So many people have an unexplained herniated disc and have no idea where it came from. They are full of anxiety wondering how they could possibly have herniated a disc when they do not remember hurting their back in any way. In other instances, the blame is eventually accessed to some innocent occurrence that might have been painful, but is probably not the underlying source of a bulging intervertebral disc.
In reality, most herniated discs can not be linked to any definitive causative event. Doctors know many possible contributors towards herniated disc development, but few disc issues are the direct result of a singular cause, as people like to assume. Instead, most herniated discs are the natural consequence of typical and expected changes in the spinal anatomy, rather than the result of a particular traumatic occurrence. However, some exceptions to this rule certainly exist, such as herniated discs which are caused by falls, sporting accidents and motor vehicle collisions.
This interesting essay delves into the mistaken notion that most bulging discs come from a known event. Meanwhile factual medical science tells that unexplained herniated discs are the rule, rather than the exception.
Many patients assume that if they have a herniated disc, there must be a definitive reason why. They scan their memories and often quickly begin to narrow down possible circumstances and events that they feel might have been the origin of the herniation. Typically, patients will focus on more recent happenings, often just prior to the time of symptomatic onset. If nothing comes to mind, they might go way back in their personal history, occasionally implicating occurrences that may have taken place years or even decades prior.
The usual culprits include falls, car accidents, injuries suffered in any way and even housework that might have resulted in pain. Of course any of these conditions might have been responsible for creating transient discomfort, but it is virtually impossible to determine if they played any role in the creation of the herniated disc. The only true way to know is to have prior spinal imaging from immediately before the suspected onset event and then confirmation imaging documenting the disc herniation directly afterwards. This is a nearly impossible scenario to achieve.
Why does a patient need to know where a herniated disc came from in the first place? Will the knowledge banish the disc problem or somehow allow the patient to go back in time to avoid it? Of course not. It is merely human nature to seek answers and many patients become obsessed with determining why they have a herniated disc, often to their detriment.
Some care providers also worsen this occurrence, inquiring with patients for an extended time frame about possible causes of their herniated disc. This is often seen when doctors or chiropractors work closely with lawyers and are hoping to get a cut of some litigation windfall. It sounds callous, but care providers know the facts of herniated discs and could care less about how they occurred unless there is some financial gain to be made by referring the patient to an attorney friend to pursue civil litigation.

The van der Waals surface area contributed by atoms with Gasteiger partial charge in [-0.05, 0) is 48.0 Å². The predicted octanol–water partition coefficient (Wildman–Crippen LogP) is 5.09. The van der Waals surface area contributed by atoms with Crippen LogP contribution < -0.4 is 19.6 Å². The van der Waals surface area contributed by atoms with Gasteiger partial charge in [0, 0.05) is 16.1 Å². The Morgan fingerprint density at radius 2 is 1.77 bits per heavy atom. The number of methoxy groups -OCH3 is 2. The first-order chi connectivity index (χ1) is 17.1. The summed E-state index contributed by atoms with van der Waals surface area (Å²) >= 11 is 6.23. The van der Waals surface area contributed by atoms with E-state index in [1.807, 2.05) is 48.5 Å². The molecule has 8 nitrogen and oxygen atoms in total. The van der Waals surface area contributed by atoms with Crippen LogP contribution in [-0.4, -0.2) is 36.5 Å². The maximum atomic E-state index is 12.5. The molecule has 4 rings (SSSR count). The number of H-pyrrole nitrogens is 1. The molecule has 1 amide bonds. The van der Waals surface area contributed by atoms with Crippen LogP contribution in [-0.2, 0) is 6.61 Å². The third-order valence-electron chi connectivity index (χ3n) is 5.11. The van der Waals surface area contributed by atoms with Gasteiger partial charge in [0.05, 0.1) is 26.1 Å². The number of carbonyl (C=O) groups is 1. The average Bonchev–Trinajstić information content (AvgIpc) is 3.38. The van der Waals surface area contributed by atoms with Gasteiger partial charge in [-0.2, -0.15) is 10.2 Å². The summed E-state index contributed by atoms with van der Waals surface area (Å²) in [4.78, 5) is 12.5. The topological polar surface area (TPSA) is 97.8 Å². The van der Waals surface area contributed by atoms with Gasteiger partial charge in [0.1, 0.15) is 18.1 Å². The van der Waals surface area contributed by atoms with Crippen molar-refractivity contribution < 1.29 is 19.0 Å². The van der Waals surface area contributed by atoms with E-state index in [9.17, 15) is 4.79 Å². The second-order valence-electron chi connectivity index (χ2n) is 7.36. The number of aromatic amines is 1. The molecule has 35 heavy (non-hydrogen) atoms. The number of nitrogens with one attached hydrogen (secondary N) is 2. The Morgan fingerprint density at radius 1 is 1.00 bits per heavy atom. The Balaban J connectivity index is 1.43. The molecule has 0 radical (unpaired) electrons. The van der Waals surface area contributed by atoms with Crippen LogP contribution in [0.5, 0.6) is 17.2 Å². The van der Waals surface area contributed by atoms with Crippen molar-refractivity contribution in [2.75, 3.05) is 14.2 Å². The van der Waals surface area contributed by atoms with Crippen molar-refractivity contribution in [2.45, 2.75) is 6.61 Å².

Even when economic gain is not the motivation, some innocent care providers can still cause harm by creating a dire nocebo effect in blaming the disc herniation on some event or occurrence without any evidence confirming the theory except personal opinion. We have seen many patients suffer terribly because of stupidity such as this, resulting in dramatic, needless lifestyle changes (changes in job, giving up a sport or beloved pastime, etc) due to fear of recurrence or worsening of pain.
The vast majority of herniated discs simply occur due to normal spinal aging and the management of expected spinal stresses. In essence, most herniated discs are idiopathic.
Degenerative disc disease encourages herniated discs to occur and is a universal part of aging for all people, especially in the cervical and lumbar regions of the vertebral column. Stresses are continuously exerted on the spine, due to movement, strain, and various natural forces. These stresses encourage herniated discs to form, since the disc structure is organic and will suffer deterioration from the cumulative trauma of these normal demands on the anatomy. These are facts that every doctors must surely know. However, they are not common knowledge to laymen, who mostly view herniated discs as injuries that are inherently pathological and painful. Nothing could be further from the truth.
Instead of worrying about how a herniated disc occurred, we highly recommend simply learning more about what herniated discs truly are and how they are unlikely to create chronic pain. Most herniations are not symptomatic and even the ones which are painful usually will heal and resolve within a few weeks time. Only a very small number of herniated discs require medical care and virtually none actually require surgery, with the notable exceptions of discs which are definitively compressing the spinal cord or spinal nerves and causing acute and possibly permanently injurious symptomology.
We have an entire huge website full of the latest factual research on herniated discs. The more you know, the better prepared you will be to successfully end your pain. Please accept our invitation to continue to explore our website and benefit from the treasure trove of knowledge contained herein.